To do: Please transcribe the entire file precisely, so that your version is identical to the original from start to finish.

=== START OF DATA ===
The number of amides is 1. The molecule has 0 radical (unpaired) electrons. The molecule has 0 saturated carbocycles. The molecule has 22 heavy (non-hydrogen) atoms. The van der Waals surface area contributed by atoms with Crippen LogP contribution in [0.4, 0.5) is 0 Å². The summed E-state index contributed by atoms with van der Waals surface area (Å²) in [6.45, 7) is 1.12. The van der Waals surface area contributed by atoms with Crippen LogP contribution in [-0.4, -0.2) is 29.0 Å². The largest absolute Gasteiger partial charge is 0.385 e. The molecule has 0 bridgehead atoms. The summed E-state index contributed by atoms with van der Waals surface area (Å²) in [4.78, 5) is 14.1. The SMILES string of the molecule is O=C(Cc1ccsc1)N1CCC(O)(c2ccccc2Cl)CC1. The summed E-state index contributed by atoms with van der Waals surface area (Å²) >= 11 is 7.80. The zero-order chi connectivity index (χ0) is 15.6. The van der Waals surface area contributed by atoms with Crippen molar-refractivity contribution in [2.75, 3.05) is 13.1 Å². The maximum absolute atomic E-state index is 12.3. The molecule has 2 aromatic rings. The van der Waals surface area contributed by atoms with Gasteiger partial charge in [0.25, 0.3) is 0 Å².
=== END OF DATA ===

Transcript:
The number of amides is 1. The molecule has 0 radical (unpaired) electrons. The molecule has 0 saturated carbocycles. The molecule has 22 heavy (non-hydrogen) atoms. The van der Waals surface area contributed by atoms with Crippen LogP contribution in [0.4, 0.5) is 0 Å². The summed E-state index contributed by atoms with van der Waals surface area (Å²) in [6.45, 7) is 1.12. The van der Waals surface area contributed by atoms with Crippen LogP contribution in [-0.4, -0.2) is 29.0 Å². The largest absolute Gasteiger partial charge is 0.385 e. The molecule has 0 bridgehead atoms. The summed E-state index contributed by atoms with van der Waals surface area (Å²) in [4.78, 5) is 14.1. The SMILES string of the molecule is O=C(Cc1ccsc1)N1CCC(O)(c2ccccc2Cl)CC1. The summed E-state index contributed by atoms with van der Waals surface area (Å²) >= 11 is 7.80. The zero-order chi connectivity index (χ0) is 15.6. The van der Waals surface area contributed by atoms with Crippen molar-refractivity contribution in [2.75, 3.05) is 13.1 Å². The maximum absolute atomic E-state index is 12.3. The molecule has 2 aromatic rings. The van der Waals surface area contributed by atoms with Gasteiger partial charge in [0.25, 0.3) is 0 Å².